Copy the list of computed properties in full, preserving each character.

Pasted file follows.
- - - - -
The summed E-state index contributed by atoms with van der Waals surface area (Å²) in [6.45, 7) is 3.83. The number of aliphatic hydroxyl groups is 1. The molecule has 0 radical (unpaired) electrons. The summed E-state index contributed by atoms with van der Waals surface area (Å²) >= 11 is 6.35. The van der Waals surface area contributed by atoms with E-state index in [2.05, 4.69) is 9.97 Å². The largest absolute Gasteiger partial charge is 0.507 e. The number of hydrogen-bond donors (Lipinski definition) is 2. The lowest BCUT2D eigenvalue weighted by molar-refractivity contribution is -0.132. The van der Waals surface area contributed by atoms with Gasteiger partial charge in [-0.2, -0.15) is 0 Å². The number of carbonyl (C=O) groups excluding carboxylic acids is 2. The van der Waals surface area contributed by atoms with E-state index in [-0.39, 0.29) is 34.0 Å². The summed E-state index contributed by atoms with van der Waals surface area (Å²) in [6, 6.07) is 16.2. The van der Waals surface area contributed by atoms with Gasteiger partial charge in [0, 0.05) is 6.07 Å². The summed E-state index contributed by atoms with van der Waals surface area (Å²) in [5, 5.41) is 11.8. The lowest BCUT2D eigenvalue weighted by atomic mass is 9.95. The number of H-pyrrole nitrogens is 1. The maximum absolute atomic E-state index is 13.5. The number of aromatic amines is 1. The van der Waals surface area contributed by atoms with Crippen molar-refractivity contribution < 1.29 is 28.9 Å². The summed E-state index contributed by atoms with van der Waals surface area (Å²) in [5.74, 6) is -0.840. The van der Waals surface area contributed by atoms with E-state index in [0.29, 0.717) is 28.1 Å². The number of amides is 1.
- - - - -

The summed E-state index contributed by atoms with van der Waals surface area (Å²) in [6.45, 7) is 3.83. The number of aliphatic hydroxyl groups is 1. The molecule has 0 radical (unpaired) electrons. The summed E-state index contributed by atoms with van der Waals surface area (Å²) >= 11 is 6.35. The van der Waals surface area contributed by atoms with E-state index in [2.05, 4.69) is 9.97 Å². The largest absolute Gasteiger partial charge is 0.507 e. The number of hydrogen-bond donors (Lipinski definition) is 2. The lowest BCUT2D eigenvalue weighted by molar-refractivity contribution is -0.132. The van der Waals surface area contributed by atoms with Gasteiger partial charge in [-0.2, -0.15) is 0 Å². The number of carbonyl (C=O) groups excluding carboxylic acids is 2. The van der Waals surface area contributed by atoms with E-state index in [-0.39, 0.29) is 34.0 Å². The summed E-state index contributed by atoms with van der Waals surface area (Å²) in [6, 6.07) is 16.2. The van der Waals surface area contributed by atoms with Gasteiger partial charge in [0, 0.05) is 6.07 Å². The summed E-state index contributed by atoms with van der Waals surface area (Å²) in [5, 5.41) is 11.8. The lowest BCUT2D eigenvalue weighted by atomic mass is 9.95. The number of H-pyrrole nitrogens is 1. The maximum absolute atomic E-state index is 13.5. The number of aromatic amines is 1. The van der Waals surface area contributed by atoms with Crippen molar-refractivity contribution < 1.29 is 28.9 Å². The summed E-state index contributed by atoms with van der Waals surface area (Å²) in [5.74, 6) is -0.840. The van der Waals surface area contributed by atoms with E-state index in [0.29, 0.717) is 28.1 Å². The number of amides is 1.